As individual companies gain more control over what advertisements users can view, we have to ask ourselves – What is responsible online advertising?
On September 13th, in an attempt to answer this question, Adblock Plus added an extension to sell ads through their Acceptable Ads policy, a platform that launched back in 2011 as a way to lay out parameters for what makes an ad, well, acceptable.
What is Deemed an “Acceptable Ad?”
Adblock Plus, owned by German company Eoes, is an open-source free extension that lets users block advertising through a series of filters. To combat bad ads a step further, the company established an Acceptable Ads policy. Some of these rules, listed in the guideline, include placement on interface, distinction from other content, and size of advertising compared to “primary content.”
The new beta version of the ad-tech marketplace allows publishers and bloggers to pick “acceptable ads” to be placed on their websites. Instead of blocking all ads, “good” ads will appear as an alternative to the obstructive ads originally placed on the site.
The new marketplace gives publishers the opportunity to earn revenue, even if there are ad blockers in place. “It allows you to treat the two different ecosystems completely differently and monetize each one and crucially, monetize the ad blockers on on their own terms,” said Ben Williams, Adblock Plus’ operations and communications director, in an interview with the Verge.
Publishers earn 80 percent of the total revenue while Adblock Plus earns the remaining 20 percent. Revenue from their Acceptable Ads platform is the largest source of income for Adblock Plus. In addition to the marketplace, their Acceptable Ads policy whitelists advertisers that meet their standards of quality ads.
As of October of 2015, an independent board determines which ads make the cut. In a blog post written by Willems, he introduces a “completely independent review board to take over, enforce and oversee our Acceptable Ads initiative” through a nomination process that included commenting on the post. Since then, there has yet to be a publicly accessible list of the board members on their site, but they do have an open forum for discussion on proposed acceptable ads.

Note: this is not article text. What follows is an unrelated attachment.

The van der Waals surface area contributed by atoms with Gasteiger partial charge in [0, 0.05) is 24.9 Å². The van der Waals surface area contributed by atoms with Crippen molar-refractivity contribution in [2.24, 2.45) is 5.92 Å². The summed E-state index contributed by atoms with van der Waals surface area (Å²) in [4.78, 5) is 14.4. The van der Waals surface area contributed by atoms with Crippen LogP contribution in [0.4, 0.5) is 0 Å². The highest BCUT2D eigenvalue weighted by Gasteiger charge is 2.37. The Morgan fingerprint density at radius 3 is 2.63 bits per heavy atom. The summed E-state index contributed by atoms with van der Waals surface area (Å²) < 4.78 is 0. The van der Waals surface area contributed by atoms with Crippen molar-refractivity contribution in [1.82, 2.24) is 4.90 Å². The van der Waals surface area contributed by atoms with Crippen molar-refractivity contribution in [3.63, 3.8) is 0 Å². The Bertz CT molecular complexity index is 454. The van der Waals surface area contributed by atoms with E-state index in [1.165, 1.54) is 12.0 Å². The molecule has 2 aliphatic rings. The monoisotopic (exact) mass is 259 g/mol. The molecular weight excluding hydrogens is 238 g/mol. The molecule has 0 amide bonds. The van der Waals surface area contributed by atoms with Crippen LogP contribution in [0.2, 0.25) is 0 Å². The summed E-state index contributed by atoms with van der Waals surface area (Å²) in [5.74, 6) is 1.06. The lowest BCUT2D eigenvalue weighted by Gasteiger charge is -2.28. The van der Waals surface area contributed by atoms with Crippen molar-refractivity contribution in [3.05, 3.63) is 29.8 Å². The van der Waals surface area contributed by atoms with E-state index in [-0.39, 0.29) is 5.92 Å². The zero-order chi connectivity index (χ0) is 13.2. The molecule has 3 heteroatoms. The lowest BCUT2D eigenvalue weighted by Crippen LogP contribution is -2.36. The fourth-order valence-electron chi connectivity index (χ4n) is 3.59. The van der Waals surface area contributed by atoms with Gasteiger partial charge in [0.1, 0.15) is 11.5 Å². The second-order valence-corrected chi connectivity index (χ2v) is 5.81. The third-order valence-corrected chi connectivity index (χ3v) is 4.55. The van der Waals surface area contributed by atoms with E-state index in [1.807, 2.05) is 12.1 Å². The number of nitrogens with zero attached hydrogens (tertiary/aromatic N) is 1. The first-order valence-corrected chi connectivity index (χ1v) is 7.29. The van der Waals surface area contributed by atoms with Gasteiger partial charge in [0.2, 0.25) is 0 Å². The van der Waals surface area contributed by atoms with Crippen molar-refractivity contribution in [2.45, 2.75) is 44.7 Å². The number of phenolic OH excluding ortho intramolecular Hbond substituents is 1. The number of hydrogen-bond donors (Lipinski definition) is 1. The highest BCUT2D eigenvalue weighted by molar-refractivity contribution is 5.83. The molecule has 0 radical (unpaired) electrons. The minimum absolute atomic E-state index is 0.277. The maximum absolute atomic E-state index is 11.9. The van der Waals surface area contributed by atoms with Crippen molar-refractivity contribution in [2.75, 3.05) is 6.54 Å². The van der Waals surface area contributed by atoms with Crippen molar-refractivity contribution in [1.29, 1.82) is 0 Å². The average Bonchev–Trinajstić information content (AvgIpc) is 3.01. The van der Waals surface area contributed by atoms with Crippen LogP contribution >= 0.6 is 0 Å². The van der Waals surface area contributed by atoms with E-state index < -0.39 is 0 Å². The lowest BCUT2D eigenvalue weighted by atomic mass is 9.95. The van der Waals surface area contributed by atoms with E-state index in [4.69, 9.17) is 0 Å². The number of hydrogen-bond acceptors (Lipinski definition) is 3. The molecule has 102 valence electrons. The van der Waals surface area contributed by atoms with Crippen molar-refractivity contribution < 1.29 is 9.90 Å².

Gatekeepers of Advertising
While Adblock Plus has set itself up as a gatekeeper for advertising content, there are other powerful tech companies that also play a great role in content consumption.
Although Mark Zuckerberg says Facebook isn’t a media company, there is no denying the amount of content that flows through these online platforms. Ad revenue in the United States has grown 20 percent since 2014, and 64 percent of that ad revenue in 2015 was earned just by Facebook and Google. In Q2 of this year, Facebook brought in $6.24 billion in ad revenue with a 1.13 daily users. Equally impressive, Google’s ad revenue was $19.1 billion dollars with 19 percent increase from last year.
Jason Kint, the CEO of Digital Content Next, a trade organization dedicated to serving high-quality content companies, believes these tech giants play a significant role in the way people consume and share information.
“There’s a leadership requirement that’s expected of ‘a Facebook’ or of ‘a Google,’” says Kint in an interview with MediaFile, “Even if they don’t consider themselves a media company, they have a sense of responsibility that goes much beyond just being dumb pipes and there’s too much at stake here.”
Who is responsible for advertising in 2016?
The open web allows for a constant flow of information, but individual players within the tech world determine how that content gets filtered and consumed.
For Adblock Plus, this means only seeing content that they deem fit for your user experience, but that only is one way to think about it.
For publishers, ad blocking is not the solution.
“Ad blocking is a symptom of a larger problem,” says Kint. “Quite simply, [the ad industry] has put billions of dollars into ad technology over the last decade and it’s led to a loss of focus on the consumer.” He points out that a rise in security issues, privacy issues, and user experience issues has led consumers to say ‘enough’ and block out ads all together.
From Kint’s point of view, it is the responsibility of publishers working with every other industry player to design Advertising 2.0, where “publishers, not platforms, must take the lead.”
Distributers and ad tech companies don’t have the same relationship with consumers as the publishers who directly provide news, entertainment, and information to the user, according to Kint. “So the publisher is in a deep position to actually turn this into a success long term as we build the web.”
And since the problem is rooted in the consumer experience, it is necessary to bring them into the conversation as well.
“Any effort to create transparency and consumer trust around ads is going to have to require a consumer voice,” he says.